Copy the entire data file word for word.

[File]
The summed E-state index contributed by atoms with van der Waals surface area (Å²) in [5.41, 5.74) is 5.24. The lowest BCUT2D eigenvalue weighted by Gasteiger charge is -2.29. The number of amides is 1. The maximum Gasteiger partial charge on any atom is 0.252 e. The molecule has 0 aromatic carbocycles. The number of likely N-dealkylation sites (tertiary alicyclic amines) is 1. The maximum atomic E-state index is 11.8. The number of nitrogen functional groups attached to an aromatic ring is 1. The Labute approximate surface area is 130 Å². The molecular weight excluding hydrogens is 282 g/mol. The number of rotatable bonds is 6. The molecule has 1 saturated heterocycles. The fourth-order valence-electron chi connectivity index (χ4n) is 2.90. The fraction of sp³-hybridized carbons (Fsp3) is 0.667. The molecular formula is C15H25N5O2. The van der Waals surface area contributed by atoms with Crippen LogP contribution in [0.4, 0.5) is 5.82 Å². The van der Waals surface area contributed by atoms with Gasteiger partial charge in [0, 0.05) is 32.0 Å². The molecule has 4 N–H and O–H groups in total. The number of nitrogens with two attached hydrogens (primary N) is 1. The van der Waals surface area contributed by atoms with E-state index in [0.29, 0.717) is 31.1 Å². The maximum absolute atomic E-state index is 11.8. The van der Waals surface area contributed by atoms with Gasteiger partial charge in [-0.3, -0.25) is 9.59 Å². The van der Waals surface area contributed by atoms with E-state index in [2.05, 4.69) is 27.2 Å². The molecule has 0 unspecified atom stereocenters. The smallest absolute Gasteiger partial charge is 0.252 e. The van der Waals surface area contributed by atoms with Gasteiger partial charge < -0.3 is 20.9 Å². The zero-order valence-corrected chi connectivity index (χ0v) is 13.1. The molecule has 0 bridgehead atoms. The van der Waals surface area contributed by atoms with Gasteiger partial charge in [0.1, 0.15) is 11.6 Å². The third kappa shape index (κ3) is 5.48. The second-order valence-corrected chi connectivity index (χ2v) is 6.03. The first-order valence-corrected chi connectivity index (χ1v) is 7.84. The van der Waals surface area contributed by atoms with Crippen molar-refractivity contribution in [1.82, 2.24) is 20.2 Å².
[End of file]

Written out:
The summed E-state index contributed by atoms with van der Waals surface area (Å²) in [5.41, 5.74) is 5.24. The lowest BCUT2D eigenvalue weighted by Gasteiger charge is -2.29. The number of amides is 1. The maximum Gasteiger partial charge on any atom is 0.252 e. The molecule has 0 aromatic carbocycles. The number of likely N-dealkylation sites (tertiary alicyclic amines) is 1. The maximum atomic E-state index is 11.8. The number of nitrogen functional groups attached to an aromatic ring is 1. The Labute approximate surface area is 130 Å². The molecular weight excluding hydrogens is 282 g/mol. The number of rotatable bonds is 6. The molecule has 1 saturated heterocycles. The fourth-order valence-electron chi connectivity index (χ4n) is 2.90. The fraction of sp³-hybridized carbons (Fsp3) is 0.667. The molecular formula is C15H25N5O2. The van der Waals surface area contributed by atoms with Crippen LogP contribution in [0.4, 0.5) is 5.82 Å². The van der Waals surface area contributed by atoms with Gasteiger partial charge in [0, 0.05) is 32.0 Å². The molecule has 4 N–H and O–H groups in total. The number of nitrogens with two attached hydrogens (primary N) is 1. The van der Waals surface area contributed by atoms with E-state index in [0.29, 0.717) is 31.1 Å². The maximum absolute atomic E-state index is 11.8. The van der Waals surface area contributed by atoms with Gasteiger partial charge in [-0.3, -0.25) is 9.59 Å². The van der Waals surface area contributed by atoms with E-state index in [2.05, 4.69) is 27.2 Å². The molecule has 0 unspecified atom stereocenters. The smallest absolute Gasteiger partial charge is 0.252 e. The van der Waals surface area contributed by atoms with Gasteiger partial charge < -0.3 is 20.9 Å². The zero-order valence-corrected chi connectivity index (χ0v) is 13.1. The molecule has 0 bridgehead atoms. The van der Waals surface area contributed by atoms with Gasteiger partial charge in [0.1, 0.15) is 11.6 Å². The third kappa shape index (κ3) is 5.48. The second-order valence-corrected chi connectivity index (χ2v) is 6.03. The first-order valence-corrected chi connectivity index (χ1v) is 7.84. The van der Waals surface area contributed by atoms with Crippen molar-refractivity contribution in [1.82, 2.24) is 20.2 Å².